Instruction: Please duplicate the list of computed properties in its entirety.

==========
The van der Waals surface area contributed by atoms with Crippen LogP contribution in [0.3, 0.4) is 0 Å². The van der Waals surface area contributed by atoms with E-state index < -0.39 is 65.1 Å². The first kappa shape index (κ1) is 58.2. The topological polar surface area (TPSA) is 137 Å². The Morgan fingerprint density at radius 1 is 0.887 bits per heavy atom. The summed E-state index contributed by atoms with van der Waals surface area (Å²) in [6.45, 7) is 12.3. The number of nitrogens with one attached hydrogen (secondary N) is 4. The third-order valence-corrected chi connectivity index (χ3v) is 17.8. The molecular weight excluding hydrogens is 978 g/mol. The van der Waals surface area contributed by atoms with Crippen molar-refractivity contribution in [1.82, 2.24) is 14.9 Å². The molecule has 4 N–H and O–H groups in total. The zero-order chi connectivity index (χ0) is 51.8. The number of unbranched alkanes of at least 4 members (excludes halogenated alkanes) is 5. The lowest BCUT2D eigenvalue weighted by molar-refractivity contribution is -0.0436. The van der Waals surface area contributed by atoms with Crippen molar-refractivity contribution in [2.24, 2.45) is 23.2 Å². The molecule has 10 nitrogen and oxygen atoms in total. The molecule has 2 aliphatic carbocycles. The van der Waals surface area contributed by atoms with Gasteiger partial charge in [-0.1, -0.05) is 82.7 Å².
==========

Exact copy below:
The van der Waals surface area contributed by atoms with Crippen LogP contribution in [0.3, 0.4) is 0 Å². The van der Waals surface area contributed by atoms with E-state index < -0.39 is 65.1 Å². The first kappa shape index (κ1) is 58.2. The topological polar surface area (TPSA) is 137 Å². The Morgan fingerprint density at radius 1 is 0.887 bits per heavy atom. The summed E-state index contributed by atoms with van der Waals surface area (Å²) in [6.45, 7) is 12.3. The number of nitrogens with one attached hydrogen (secondary N) is 4. The third-order valence-corrected chi connectivity index (χ3v) is 17.8. The molecular weight excluding hydrogens is 978 g/mol. The van der Waals surface area contributed by atoms with Crippen molar-refractivity contribution in [1.82, 2.24) is 14.9 Å². The molecule has 4 N–H and O–H groups in total. The zero-order chi connectivity index (χ0) is 51.8. The number of unbranched alkanes of at least 4 members (excludes halogenated alkanes) is 5. The lowest BCUT2D eigenvalue weighted by molar-refractivity contribution is -0.0436. The van der Waals surface area contributed by atoms with Crippen molar-refractivity contribution in [2.24, 2.45) is 23.2 Å². The molecule has 10 nitrogen and oxygen atoms in total. The molecule has 2 aliphatic carbocycles. The van der Waals surface area contributed by atoms with Gasteiger partial charge in [-0.1, -0.05) is 82.7 Å².